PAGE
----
If one were being unkind one might label Edwardes the thinking man’s Jimmy Goldsmith. To Edwardes, journalists are superficial, subversive, often untruthful but, above all, uncontrollable. (‘Frenetic’ is the term he uses.) Most labour correspondents, with their tightly-knit, closed-shop lobby (declaration of interest: I was, 13 years ago, its chairman), are undoubtedly way left of centre. They need to be if they are to do their job without undue effort. They listen more to union men than to employers, if only because union men are less secretive. They write for each other and for progressive academics and they tend to follow the fashion. They look with scepticism at the antics of management and they tend to believe – like ACAS officials and the old stagers at the Department of Employment – that the achievement of a settlement is more important than its terms. They are cynical and find it hard to accept that the bad guys are lined up neatly on one side and the good guys on the other. They also know a lot about the things they comment on.
One incident which particularly angered Edwardes was the leaking, just as wage negotiations were getting under way in October 1981, of his own supposed 38 per cent wage increase. Patrick Jenkin, the Industry Secretary, was wheeled on to tell the Commons that Edwardes drew a ‘remuneration package’ and that, over the five years of his contract, the ‘cost to the company’ of the ‘package’ was 5 per cent per year. Compound interest, of course. Edwardes remains convinced that hundreds of column inches of inaccurate information flooded the papers, seemingly to soften up management in advance of the wage negotiations. He says that it took ‘legal steps’ to force reluctant editors to correct their untruths. I was one of those who commented on the alleged increase, which came at a time when the unions had just been told that BL could afford increases of no more than 3.8 per cent. The company secretary wrote to the editor asking him to draw my attention to Patrick Jenkin’s Parliamentary answer. He did so. I then phoned the company secretary. I explained that I would like to try and put things right and perhaps Sir Michael might care to help. ‘On balance, and very politely’ – as I reported at the time – the company secretary thought not. Sir Michael’s pay packet was not really the Guardian’s business. Yet Edwardes was the chairman of a loss-making publicly-owned enterprise. It was our money that went to pay the £100,000 a year salary which, he states here, was ‘among the lowest in the world motor industry’.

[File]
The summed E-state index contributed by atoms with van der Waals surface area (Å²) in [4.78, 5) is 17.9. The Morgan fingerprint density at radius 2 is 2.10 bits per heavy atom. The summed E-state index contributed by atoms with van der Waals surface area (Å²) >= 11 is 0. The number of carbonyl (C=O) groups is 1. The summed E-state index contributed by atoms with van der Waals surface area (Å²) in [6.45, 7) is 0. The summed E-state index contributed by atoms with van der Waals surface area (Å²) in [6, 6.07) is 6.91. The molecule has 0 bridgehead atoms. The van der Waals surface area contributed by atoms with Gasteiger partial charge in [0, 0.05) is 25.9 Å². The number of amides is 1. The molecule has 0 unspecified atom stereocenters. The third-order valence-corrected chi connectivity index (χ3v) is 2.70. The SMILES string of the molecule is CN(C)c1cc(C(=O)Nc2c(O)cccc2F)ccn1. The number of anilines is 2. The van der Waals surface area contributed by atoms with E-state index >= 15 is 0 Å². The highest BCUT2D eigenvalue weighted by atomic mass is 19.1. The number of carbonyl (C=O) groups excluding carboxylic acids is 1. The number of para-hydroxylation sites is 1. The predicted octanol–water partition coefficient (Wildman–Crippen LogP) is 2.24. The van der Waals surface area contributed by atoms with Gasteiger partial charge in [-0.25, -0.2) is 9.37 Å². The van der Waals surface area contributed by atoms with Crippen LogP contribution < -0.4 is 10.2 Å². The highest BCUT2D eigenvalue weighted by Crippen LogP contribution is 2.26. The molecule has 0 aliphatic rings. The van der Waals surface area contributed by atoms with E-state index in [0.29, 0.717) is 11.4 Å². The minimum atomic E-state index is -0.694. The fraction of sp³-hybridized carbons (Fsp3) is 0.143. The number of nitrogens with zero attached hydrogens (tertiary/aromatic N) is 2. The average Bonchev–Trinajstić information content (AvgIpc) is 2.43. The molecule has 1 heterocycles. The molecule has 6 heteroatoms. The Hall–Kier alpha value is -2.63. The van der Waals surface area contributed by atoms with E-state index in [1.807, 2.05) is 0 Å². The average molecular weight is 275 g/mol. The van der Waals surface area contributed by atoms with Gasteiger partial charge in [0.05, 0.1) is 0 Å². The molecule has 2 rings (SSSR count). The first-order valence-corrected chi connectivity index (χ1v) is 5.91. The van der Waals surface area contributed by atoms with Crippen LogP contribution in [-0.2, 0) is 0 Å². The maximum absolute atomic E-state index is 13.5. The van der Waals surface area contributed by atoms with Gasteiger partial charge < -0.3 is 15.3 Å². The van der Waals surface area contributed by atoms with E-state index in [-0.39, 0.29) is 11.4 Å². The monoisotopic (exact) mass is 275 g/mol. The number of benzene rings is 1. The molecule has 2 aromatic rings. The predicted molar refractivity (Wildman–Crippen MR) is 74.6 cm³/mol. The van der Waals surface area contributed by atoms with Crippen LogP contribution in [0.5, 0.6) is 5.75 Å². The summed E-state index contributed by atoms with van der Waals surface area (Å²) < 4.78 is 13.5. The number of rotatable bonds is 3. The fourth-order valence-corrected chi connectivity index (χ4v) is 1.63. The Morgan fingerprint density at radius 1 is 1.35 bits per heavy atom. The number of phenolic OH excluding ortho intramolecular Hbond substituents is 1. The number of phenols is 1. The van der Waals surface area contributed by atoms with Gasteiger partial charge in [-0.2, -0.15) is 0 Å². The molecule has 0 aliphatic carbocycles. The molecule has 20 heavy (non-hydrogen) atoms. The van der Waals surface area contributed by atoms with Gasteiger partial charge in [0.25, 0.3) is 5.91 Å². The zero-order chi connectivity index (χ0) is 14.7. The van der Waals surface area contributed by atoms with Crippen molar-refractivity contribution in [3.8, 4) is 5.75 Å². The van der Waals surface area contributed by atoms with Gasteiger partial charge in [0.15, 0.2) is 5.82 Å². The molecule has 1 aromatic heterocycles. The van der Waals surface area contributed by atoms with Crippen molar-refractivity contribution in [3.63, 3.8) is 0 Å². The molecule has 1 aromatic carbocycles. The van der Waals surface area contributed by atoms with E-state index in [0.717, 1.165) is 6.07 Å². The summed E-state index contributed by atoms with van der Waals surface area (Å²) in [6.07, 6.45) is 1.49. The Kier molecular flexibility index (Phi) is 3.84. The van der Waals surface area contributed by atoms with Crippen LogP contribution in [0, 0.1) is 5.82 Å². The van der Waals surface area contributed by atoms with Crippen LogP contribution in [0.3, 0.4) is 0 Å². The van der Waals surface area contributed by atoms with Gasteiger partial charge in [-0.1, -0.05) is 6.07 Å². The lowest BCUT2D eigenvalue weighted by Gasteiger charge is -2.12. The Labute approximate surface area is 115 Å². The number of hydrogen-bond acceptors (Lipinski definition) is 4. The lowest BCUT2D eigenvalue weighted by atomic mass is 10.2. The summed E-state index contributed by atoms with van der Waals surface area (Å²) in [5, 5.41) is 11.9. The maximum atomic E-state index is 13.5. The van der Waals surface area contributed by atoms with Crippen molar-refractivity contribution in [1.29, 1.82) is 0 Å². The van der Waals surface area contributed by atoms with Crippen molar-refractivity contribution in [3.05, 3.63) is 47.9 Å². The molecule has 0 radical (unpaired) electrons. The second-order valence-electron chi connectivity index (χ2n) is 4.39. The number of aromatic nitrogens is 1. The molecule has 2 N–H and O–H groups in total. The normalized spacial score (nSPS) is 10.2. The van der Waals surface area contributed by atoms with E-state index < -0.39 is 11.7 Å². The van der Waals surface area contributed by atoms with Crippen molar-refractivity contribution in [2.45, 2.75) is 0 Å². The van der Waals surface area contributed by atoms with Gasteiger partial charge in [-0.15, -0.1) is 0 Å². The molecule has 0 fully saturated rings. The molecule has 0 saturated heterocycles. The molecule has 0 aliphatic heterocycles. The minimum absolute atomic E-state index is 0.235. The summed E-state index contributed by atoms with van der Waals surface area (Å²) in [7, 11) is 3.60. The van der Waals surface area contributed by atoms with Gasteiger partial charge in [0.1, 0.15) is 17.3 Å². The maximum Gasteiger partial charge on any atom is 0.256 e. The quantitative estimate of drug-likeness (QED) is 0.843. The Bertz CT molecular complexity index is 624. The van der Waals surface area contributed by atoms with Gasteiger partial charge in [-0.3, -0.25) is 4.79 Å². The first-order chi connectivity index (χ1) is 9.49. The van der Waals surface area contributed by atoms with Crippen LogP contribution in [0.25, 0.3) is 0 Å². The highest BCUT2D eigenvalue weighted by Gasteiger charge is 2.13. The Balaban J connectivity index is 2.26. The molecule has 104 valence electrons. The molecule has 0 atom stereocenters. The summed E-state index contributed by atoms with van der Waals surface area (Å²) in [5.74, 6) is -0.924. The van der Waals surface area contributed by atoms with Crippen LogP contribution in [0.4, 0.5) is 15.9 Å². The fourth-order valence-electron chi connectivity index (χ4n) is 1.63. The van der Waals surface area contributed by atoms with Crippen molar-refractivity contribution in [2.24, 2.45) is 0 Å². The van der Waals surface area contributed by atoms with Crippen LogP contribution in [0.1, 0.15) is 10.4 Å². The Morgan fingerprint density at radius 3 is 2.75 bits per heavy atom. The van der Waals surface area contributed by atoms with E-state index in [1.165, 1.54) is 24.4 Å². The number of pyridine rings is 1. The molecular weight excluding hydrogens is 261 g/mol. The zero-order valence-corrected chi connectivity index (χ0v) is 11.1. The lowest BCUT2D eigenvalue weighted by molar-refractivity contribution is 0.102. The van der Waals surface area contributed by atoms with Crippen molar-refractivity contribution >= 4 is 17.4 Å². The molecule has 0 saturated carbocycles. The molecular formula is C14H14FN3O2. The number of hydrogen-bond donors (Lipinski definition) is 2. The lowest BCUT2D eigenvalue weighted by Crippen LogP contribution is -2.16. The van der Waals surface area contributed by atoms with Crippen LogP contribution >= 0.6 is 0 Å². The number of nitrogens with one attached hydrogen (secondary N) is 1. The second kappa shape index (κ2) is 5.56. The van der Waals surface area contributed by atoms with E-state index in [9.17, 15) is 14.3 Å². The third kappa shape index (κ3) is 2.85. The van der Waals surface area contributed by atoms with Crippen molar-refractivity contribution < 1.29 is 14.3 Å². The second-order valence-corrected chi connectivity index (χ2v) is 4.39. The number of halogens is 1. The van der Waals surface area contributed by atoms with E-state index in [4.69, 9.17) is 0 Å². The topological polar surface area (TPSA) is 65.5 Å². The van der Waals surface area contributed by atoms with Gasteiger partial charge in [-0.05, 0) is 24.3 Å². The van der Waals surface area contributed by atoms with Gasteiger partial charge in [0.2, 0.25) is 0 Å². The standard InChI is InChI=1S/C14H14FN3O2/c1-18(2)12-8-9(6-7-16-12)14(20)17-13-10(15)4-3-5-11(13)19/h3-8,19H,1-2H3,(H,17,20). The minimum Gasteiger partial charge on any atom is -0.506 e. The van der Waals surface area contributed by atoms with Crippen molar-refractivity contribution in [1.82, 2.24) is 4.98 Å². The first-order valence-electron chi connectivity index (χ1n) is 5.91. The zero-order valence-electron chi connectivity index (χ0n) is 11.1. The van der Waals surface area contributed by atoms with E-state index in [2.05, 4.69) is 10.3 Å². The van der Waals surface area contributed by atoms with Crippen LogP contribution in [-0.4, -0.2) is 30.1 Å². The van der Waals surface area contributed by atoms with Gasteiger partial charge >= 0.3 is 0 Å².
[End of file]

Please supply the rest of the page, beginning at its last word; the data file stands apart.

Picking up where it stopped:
Edwardes did turn Leyland round and he was worth every penny he was paid. His robust populism, appealing to his work-force over the heads of shop-floor militants and union bureaucrats, gave an impetus both to the Tebbit/Thatcher concept of union democracy and to the SDP preoccupation with giving the unions back to the (supposed) mass of moderates waiting to be enfranchised. One rumour now has it that Edwardes is poised to replace Sir Peter Parker at British Rail and ‘do a Leyland’ on that union-bound loss-maker. This is the age of the Maestro, not the train.